It's the job of "Saturday Night Live" to parody the happenings of the previous week. Was that even possible Saturday night, or was parody defeated by the cumulative surreality of Oprah's political explosion, Steve Bannon's implosion and President Donald Trump's spelunking trip into the English vernacular?
"SNL" at least tried.
The week's news was dominated by reports that Trump, in an Oval Office meeting with senators, called Haiti, El Salvador and the entirety of Africa "shithole countries."
On "SNL's" "Weekend Update" segment, Colin Jost didn't even attempt to lampoon the incident and instead made fun of NBC's censorship standards in the age of Trump.
"Trump attacked protections for immigrants from African countries, which he called 's holes,' " Jost said from his fake news anchor desk. "That's what NBC asked us to say, by the way, 'S hole,' even though the president can say 'shithole.' Oops."
"SNL," which evidently had to wrestle with the same censorship conundrum as major news organizations after Trump's remark went public, didn't actually bleep Jost's use of the word. Elsewhere in the episode, some viewers noticed, the network let an f-bomb through, too.
Some have condemned Trump's remarks as racist, and Michael Che, co-anchor of "Weekend Update," picked the theme up.
"When someone asked me, 'Did you hear what Donald Trump called Haiti and Africa?' I was like, oh boy, did it start with an N?" Che, who is black, said. "But then I heard what he said, and I was like, that's it? My job is to make fun of the news, but Trump saying something racist isn't exactly news anymore."
Che also mixed a history lesson into his routine. "Donald, you do realize how rich these places are in resources, right?" he said. "They're in bad shape because they've been robbed and exploited for centuries by Western powers. So the president of the United States calling Africa a 'shithole' is like telling a kid you molested, 'Boy, did you grow up to be weird.'"
"Weekend Update" left talk of holes behind to take up the week'spolitical B story - feverish speculation that Oprah Winfrey might run for president in the wake of her well-received Golden Globes speech about sexism.
"I'm tired of all these fun ideas for president," Che grumbled. "Can't we just have a regular one for a while? Just a regular boring old white dude president that smiles and shapeshifts into a lizard at night?"
Nope. He was soon joined at the anchor desk by an ebuliant Oprah (Leslie Jones) and her longtime partner Stedman Graham (Chris Redd), who merely parroted everything she said.
"Why would you ever do this?" Jost asked Jones-as-Oprah.
"I'll tell you, Colin," Jones replied. "I need to get white women back on track."
"Get them back on track, white women," Redd echoed.
"Ever since I've been off the air, they've gotten out of control," Jones said. "They voted for Trump. They voted for Roy Moore. They kept 12 different shows about flipping houses on air. It's a mess."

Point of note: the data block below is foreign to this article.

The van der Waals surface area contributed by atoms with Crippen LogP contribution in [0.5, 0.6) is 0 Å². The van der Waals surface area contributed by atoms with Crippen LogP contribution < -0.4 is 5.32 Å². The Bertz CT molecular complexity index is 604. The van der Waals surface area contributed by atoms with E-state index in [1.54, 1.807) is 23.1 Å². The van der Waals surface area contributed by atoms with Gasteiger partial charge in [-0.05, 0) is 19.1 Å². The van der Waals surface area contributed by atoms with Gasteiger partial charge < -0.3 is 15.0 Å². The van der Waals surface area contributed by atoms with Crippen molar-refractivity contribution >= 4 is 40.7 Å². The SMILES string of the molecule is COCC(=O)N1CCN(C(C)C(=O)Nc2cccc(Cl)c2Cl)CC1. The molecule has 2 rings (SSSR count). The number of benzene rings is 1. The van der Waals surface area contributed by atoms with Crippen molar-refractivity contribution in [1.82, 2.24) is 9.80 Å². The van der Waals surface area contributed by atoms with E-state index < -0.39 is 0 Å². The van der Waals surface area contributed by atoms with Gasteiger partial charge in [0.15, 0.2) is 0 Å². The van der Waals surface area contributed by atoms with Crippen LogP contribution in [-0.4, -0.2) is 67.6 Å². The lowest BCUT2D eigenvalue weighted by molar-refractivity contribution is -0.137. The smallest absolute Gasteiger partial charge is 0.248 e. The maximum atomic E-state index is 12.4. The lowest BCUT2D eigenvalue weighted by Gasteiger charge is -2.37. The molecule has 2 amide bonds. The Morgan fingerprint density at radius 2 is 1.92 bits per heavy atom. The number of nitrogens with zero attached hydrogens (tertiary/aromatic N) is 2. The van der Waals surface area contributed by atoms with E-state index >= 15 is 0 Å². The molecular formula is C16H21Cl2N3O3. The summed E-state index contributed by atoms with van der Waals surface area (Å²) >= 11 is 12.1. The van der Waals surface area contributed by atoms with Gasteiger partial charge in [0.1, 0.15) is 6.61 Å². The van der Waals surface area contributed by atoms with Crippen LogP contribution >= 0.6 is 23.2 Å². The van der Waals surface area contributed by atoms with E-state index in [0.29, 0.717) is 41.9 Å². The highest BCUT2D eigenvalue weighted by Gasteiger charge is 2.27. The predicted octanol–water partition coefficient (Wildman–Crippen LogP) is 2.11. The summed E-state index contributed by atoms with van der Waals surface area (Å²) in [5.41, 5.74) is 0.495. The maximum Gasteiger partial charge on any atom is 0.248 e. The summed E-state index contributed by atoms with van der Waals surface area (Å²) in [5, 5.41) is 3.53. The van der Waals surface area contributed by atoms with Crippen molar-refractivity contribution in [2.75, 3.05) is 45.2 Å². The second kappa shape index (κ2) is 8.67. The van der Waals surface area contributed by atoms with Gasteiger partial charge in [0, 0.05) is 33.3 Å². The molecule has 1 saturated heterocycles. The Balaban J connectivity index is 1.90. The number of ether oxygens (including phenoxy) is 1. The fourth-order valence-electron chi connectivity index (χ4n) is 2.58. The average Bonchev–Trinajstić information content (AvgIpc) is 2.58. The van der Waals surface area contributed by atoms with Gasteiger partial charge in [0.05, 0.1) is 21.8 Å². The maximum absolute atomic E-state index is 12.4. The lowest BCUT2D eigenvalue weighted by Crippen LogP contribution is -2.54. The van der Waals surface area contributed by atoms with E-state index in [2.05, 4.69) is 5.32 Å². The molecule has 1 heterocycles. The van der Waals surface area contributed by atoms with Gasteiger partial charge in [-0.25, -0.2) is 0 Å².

"It's a mess," Redd said.
"Someone needs to look these women in the eye and say you deserve my three favorite things," Jones said. "Love, respect and a new panini maker!"
She pointed at the audience and channeled one of Oprah's most famous stunts, in which she gave everyone in her talk show audience a free car.
"You get a panini!" Jones cried. "You get a panini! You get a panini!"
"At least three of y'all get paninis," Redd agreed.
Jones also played Oprah in the episode's cold open. But the star of the segment was probably "SNL" alum Bill Murray, who played Bannon, the White House and Breitbart News alum.
At the height of Bannon's power last year, when he was one of Trump's chief advisers, "SNL" used to have Mikey Day play him in a grim-reaper mask. But Bannon was kicked out of the White House a few months ago. Then he criticized Trump's son in a book interview, angered the president and abruptly left his job at the right-wing website Breitbart News last week.
So "SNL's" version of Bannon finally took his cowl off last night, to reveal a disheveled and puffy Bill Murray.
"My God, Steve, I always though you looked like death, but this is death warmed over," said Mika Brzezinski, played by Kate McKinnon on the show's version of MSNBC's "Morning Joe."
Murray's Bannon insisted that his best days were ahead of him.
"The Bannon magic is still out there," he said. "Steve Bannon, the Bannon cannon, magic, magic, magic, magic. King of kingmakers. Ozymandias. The Bannon dynasty is dawning!"
"Uh huh. And, uh, what are you doing now?" McKinnon asked.
"I'm working on a web series for Crackle," Murray said. " 'Cucks and Cars.' "
Murray was joined by Michael Wolff (Fred Armisen), who in real life authored the book that got Bannon in trouble with Trump.
But "SNL's" Wolff was sympathetic. He seemed to believe that Bannon could make a political comeback. He was, after all, the ruthless political operator who helped lead Trump to the White House.
"You know, Steve, I have to admit it - you did something amazing," Armisen said. "You took the biggest long shot in history and you got him elected, and you unleashed this monster of biblical proportions upon the universe."
"Michael Wolff, that's the sweetest thing anyone has ever said to me," Murray-as-Bannon said. "Thank you."
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